I like Hernando de Soto’s answer from his book, The Mystery of Capital: Why Capitalism Triumphs in the West and Fails Everywhere Else (p. 41):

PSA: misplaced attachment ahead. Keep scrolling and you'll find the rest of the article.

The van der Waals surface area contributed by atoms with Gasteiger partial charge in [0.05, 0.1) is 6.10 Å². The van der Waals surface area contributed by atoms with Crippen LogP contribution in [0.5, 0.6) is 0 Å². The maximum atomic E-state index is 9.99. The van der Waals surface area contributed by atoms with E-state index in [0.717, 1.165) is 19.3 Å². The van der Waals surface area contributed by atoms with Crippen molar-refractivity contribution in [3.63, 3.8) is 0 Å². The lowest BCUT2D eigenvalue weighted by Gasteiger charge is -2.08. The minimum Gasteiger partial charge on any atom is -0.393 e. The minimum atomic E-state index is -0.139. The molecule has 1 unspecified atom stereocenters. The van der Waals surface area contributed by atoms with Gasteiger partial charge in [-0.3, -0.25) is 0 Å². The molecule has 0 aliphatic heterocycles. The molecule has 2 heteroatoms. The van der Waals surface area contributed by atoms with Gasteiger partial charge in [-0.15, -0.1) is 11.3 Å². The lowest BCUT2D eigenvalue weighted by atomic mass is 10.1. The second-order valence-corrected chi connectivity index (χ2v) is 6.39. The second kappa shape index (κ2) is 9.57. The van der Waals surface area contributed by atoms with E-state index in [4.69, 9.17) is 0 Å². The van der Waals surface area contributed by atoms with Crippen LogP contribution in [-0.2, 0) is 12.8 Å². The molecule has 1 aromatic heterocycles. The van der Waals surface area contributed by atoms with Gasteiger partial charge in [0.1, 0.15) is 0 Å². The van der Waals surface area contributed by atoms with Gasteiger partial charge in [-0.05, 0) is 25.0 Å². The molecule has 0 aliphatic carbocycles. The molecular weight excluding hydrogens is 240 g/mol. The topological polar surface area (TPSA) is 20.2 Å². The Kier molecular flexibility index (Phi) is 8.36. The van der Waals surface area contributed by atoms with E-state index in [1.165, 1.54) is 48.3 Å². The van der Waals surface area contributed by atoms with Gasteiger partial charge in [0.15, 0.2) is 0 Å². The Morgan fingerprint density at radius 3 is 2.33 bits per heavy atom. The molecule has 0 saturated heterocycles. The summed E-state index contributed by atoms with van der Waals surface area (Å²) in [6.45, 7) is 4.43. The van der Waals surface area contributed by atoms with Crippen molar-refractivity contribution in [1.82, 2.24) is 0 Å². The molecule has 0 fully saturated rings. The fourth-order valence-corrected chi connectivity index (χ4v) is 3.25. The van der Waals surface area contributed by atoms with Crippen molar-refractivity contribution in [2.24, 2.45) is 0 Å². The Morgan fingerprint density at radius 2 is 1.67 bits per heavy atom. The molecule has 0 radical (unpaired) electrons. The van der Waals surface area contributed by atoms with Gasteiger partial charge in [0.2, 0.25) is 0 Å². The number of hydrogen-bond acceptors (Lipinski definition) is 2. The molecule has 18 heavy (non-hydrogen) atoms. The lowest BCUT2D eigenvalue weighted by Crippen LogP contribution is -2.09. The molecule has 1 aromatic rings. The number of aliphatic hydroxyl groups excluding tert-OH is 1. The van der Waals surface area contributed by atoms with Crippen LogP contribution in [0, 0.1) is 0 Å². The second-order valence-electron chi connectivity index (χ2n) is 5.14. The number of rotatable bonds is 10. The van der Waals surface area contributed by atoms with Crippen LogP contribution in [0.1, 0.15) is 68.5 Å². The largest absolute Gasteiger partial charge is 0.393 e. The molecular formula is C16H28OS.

To unravel the mystery of capital, we have to go back to the seminal meaning of the word. In medieval Latin, “capital” appears to have denoted head of cattle or livestock, which have always been important sources of wealth beyond the basic meat they provide. Livestock are low-maintenance possessions; they are mobile and can be moved away from danger; they are also easy to count and measure. But most important, from livestock you can obtain additional wealth, or surplus value, by setting in motion other industries, including milk, hides, wool, meat, and fuel. Livestock also have the useful attribute to reproduce themselves. Thus the term “capital” begins to do two jobs simultaneously, capturing the physical dimension of assets (livestock) as well as their potential to generate surplus value. From the barnyard it, it was only a short step to the desks of the inventors of economics, who generally defined “capital” as that part of a country’s assets that initiates surplus production and increases productivity.